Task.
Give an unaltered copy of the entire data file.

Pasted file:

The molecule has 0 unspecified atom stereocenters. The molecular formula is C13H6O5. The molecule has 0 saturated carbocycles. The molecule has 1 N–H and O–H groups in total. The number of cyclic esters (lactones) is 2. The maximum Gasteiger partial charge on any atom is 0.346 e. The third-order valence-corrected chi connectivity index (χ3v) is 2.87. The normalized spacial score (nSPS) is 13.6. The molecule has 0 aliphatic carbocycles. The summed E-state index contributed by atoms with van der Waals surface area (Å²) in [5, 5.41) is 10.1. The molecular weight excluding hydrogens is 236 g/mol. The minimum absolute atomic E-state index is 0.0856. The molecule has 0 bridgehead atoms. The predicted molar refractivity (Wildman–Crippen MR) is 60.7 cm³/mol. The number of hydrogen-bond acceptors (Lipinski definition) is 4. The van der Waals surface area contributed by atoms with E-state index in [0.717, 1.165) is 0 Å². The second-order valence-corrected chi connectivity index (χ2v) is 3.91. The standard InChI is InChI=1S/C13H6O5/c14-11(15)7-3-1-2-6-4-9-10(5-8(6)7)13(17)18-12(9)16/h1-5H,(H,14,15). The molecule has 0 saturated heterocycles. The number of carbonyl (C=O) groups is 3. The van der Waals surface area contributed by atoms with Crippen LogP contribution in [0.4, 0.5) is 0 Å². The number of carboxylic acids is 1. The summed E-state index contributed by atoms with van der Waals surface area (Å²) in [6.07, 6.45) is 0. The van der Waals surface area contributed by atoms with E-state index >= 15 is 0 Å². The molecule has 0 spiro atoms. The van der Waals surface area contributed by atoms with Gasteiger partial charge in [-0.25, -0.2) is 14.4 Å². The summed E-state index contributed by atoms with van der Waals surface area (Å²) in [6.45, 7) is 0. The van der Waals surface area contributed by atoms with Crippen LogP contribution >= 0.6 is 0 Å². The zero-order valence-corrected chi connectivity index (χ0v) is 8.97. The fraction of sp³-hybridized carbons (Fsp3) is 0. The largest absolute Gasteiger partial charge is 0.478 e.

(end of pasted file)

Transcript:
The molecule has 0 unspecified atom stereocenters. The molecular formula is C13H6O5. The molecule has 0 saturated carbocycles. The molecule has 1 N–H and O–H groups in total. The number of cyclic esters (lactones) is 2. The maximum Gasteiger partial charge on any atom is 0.346 e. The third-order valence-corrected chi connectivity index (χ3v) is 2.87. The normalized spacial score (nSPS) is 13.6. The molecule has 0 aliphatic carbocycles. The summed E-state index contributed by atoms with van der Waals surface area (Å²) in [5, 5.41) is 10.1. The molecular weight excluding hydrogens is 236 g/mol. The minimum absolute atomic E-state index is 0.0856. The molecule has 0 bridgehead atoms. The predicted molar refractivity (Wildman–Crippen MR) is 60.7 cm³/mol. The number of hydrogen-bond acceptors (Lipinski definition) is 4. The van der Waals surface area contributed by atoms with E-state index in [0.717, 1.165) is 0 Å². The second-order valence-corrected chi connectivity index (χ2v) is 3.91. The standard InChI is InChI=1S/C13H6O5/c14-11(15)7-3-1-2-6-4-9-10(5-8(6)7)13(17)18-12(9)16/h1-5H,(H,14,15). The molecule has 0 saturated heterocycles. The number of carbonyl (C=O) groups is 3. The van der Waals surface area contributed by atoms with Crippen LogP contribution in [0.4, 0.5) is 0 Å². The number of carboxylic acids is 1. The summed E-state index contributed by atoms with van der Waals surface area (Å²) in [6.07, 6.45) is 0. The van der Waals surface area contributed by atoms with E-state index >= 15 is 0 Å². The molecule has 0 spiro atoms. The van der Waals surface area contributed by atoms with Gasteiger partial charge in [-0.25, -0.2) is 14.4 Å². The summed E-state index contributed by atoms with van der Waals surface area (Å²) in [6.45, 7) is 0. The van der Waals surface area contributed by atoms with Crippen LogP contribution >= 0.6 is 0 Å². The zero-order valence-corrected chi connectivity index (χ0v) is 8.97. The fraction of sp³-hybridized carbons (Fsp3) is 0. The largest absolute Gasteiger partial charge is 0.478 e.